Now there are lots of efforts out there to collect comments about papers. Faculty of 1000. The Third Reviewer. Research blogging. And much more. For other discussions of the issue see:
- Science in the Open » Blog Archive » The future of research ...
- Implementing the “Publication as Aggregation” - Cameron Neylon
- Aggregating, Tagging and Integrating Biodiversity Research
- How to Publish a Scientific Comment in 1 2 3 Easy Steps
- Soft peer review: Social software and distributed scientific evaluation
- and much much more
My simple suggestion:
If you see ANY online discussion of a paper - a news story - a blog - even some smaller thread somewhere. Find the journal article online and use the comments function is the journal has one to post a comment saying "There was a news story discussing this paper in the New York Times. See ...." Or something like that. And presto, people who go see the paper online will also have potential to find the link you post.
I have been doing this for a while. It is relatively easy for PLoS Papers. For example for my paper on "Stalking the Fourth Domain in Metagenomic Data" I posted all sorts of links using the PLoS One comment function. I posted links to my blog. I posted links to positive news stories. I posted links to critiques. Anything I could find.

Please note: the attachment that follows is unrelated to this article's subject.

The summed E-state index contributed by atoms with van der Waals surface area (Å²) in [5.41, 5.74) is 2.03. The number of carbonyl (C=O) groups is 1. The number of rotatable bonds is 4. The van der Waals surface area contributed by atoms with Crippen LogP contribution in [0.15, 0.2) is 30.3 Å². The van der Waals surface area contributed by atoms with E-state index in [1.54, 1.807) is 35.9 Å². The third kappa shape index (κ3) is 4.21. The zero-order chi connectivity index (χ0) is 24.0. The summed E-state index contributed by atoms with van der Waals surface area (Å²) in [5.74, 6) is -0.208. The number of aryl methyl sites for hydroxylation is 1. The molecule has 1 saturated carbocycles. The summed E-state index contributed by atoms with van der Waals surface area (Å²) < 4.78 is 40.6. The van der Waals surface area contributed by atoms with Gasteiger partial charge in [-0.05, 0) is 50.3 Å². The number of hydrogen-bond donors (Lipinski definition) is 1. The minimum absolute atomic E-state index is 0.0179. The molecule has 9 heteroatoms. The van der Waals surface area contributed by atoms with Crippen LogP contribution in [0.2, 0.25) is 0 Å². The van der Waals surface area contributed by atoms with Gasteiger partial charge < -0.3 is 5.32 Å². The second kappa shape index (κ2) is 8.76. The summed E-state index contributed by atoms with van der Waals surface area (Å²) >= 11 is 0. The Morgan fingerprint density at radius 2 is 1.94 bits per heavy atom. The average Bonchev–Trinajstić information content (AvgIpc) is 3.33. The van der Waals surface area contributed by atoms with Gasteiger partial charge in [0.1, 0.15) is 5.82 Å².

And this worked out pretty well.
I then started posted links for other papers, even pretty old ones (I just posted a few for my PLoS Biology paper in 2006 on the Tetrahymena genome). I have now done this for many PLoS papers as well as my recent Nature paper on a "Phylogeny driven genomic encyclopedia of bacteria and archaea". Now, mind you, this works best when the papers are open access or at least freely available, so that people can read the paper as well as the discussions. But you could do this for any paper in principle if the journal has a commenting function.
Now - I am not alone in starting to do this. PLoS One has even launched this as a formal "media tracking" project: see PLoS ONE’s Media Tracking Project | EveryONE. Not sure how well their system will work, but any aggregation is good. Of course, in the long run, systems that aggregate automatically using trackbacks or DOIs or other tools will be best (e.g., some journals link to Research Blogging posts but not all do), but those do not always work perfectly and some journals do not seem to like the automated approaches. So please - link and comment away. Become part of the aggregation solution. I know this is not all we need to do and this is a relatively minor thing - but if we get everyone engaged in doing it, I believe there will be a catalytic effect whereby people will then understand why this might be useful to do broadly ...